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Tuesday, April 18, 2006

Cycle of Sanctification

In my last post, I asked "who is the gospel for?" One perceptive commenter, Elaine P, recommended I post this article by Pr. Don Matzat. She is right. It is a good article.

Issues, Etc. Journal - Spring 1998 - Vol. 3 No. 1

Hitting For The Cycle

What is sanctification? How is it produced? To grow in our Christian faith and life, do we simply go in circles and do the same things over and over again? You got it!

by Don Matzat

On a recent Issues, Etc. interview, we discussed the subject of sanctification. My guest, a Reformed theologian, compared the various views on sanctification with a wind-up doll. When you wind-up the Pentecostal doll, it speaks in tongues. The Reformed doll grabs the third use of the Law. The Holiness doll goes after perfect sanctification. And what about the Lutheran doll? Well, from his perspective, when you wind-up the Lutheran doll it simply goes in circles.

After giving some thought to what he had said, I came to the conclusion that he was right. Lutherans go in circles. Or, to put it into baseball parlance, we hit for the cycle. Let me explain. . .

Think of a baseball diamond. At home plate, put the Law. At first base, the Gospel. At second base, Faith. At third base, Good Works or the Christian Life.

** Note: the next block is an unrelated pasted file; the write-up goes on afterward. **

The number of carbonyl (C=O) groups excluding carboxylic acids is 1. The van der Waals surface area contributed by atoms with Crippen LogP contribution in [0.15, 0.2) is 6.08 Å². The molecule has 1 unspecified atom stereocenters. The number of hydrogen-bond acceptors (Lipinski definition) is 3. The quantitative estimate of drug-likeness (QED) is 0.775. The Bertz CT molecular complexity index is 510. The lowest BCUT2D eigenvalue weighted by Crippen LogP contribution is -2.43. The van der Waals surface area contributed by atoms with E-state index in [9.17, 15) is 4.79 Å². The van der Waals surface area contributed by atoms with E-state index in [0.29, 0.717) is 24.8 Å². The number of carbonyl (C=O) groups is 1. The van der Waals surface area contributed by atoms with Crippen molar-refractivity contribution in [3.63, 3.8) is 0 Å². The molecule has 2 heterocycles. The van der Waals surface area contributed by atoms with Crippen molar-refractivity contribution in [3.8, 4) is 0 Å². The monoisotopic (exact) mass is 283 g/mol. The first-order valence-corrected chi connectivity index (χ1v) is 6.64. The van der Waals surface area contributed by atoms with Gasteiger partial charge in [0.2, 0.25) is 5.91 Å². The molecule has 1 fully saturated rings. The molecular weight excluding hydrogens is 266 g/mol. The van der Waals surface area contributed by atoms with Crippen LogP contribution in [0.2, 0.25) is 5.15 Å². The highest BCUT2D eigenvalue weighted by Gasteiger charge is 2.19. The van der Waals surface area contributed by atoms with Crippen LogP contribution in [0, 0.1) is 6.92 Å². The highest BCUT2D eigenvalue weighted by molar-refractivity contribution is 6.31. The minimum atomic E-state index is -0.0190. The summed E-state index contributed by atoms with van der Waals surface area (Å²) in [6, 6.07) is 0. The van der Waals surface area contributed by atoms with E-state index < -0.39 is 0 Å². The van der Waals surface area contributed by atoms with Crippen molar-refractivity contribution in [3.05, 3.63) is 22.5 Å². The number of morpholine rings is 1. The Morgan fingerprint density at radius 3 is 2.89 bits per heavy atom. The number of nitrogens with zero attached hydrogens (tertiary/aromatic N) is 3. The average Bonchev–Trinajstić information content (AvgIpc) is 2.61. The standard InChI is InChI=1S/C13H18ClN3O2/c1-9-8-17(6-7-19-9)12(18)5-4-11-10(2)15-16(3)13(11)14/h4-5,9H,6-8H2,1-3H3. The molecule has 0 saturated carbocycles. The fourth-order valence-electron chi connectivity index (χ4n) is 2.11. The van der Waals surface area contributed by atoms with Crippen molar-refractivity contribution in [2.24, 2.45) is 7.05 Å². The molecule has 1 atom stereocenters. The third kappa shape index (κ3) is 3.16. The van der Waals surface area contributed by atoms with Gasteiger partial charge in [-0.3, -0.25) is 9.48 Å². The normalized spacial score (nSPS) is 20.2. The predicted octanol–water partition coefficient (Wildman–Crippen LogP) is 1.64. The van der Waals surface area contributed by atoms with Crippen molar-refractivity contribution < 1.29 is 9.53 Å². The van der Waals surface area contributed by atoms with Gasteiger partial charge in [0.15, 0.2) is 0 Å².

Now then, when an unbeliever steps up to the plate, the first thing he is hit with is the Law. He becomes aware of his sin before God.

This drives him to first base where the Gospel confronts him with the Good News of the forgiveness of sins, life, and salvation.

As he rounds first base, the Holy Spirit produces faith causing him to grasp the Good News and rejoice in his salvation.

As he rounds second base, faith, being no idle notion, brings the Holy Spirit, and produces good works. His life is changed as he motors to the Good Works of third base.

In the third base coaching box there are a variety of coaches holding up the "stop" sign.

"Stop," they cry. "Come over here and speak in tongues to get really holy." Others offer the dream of perfect sanctification. Some promote their own evangelical house rules – don’t drink, smoke, dance, or go to movies. Some theologians of the Reformation group are debating the third use of the Law.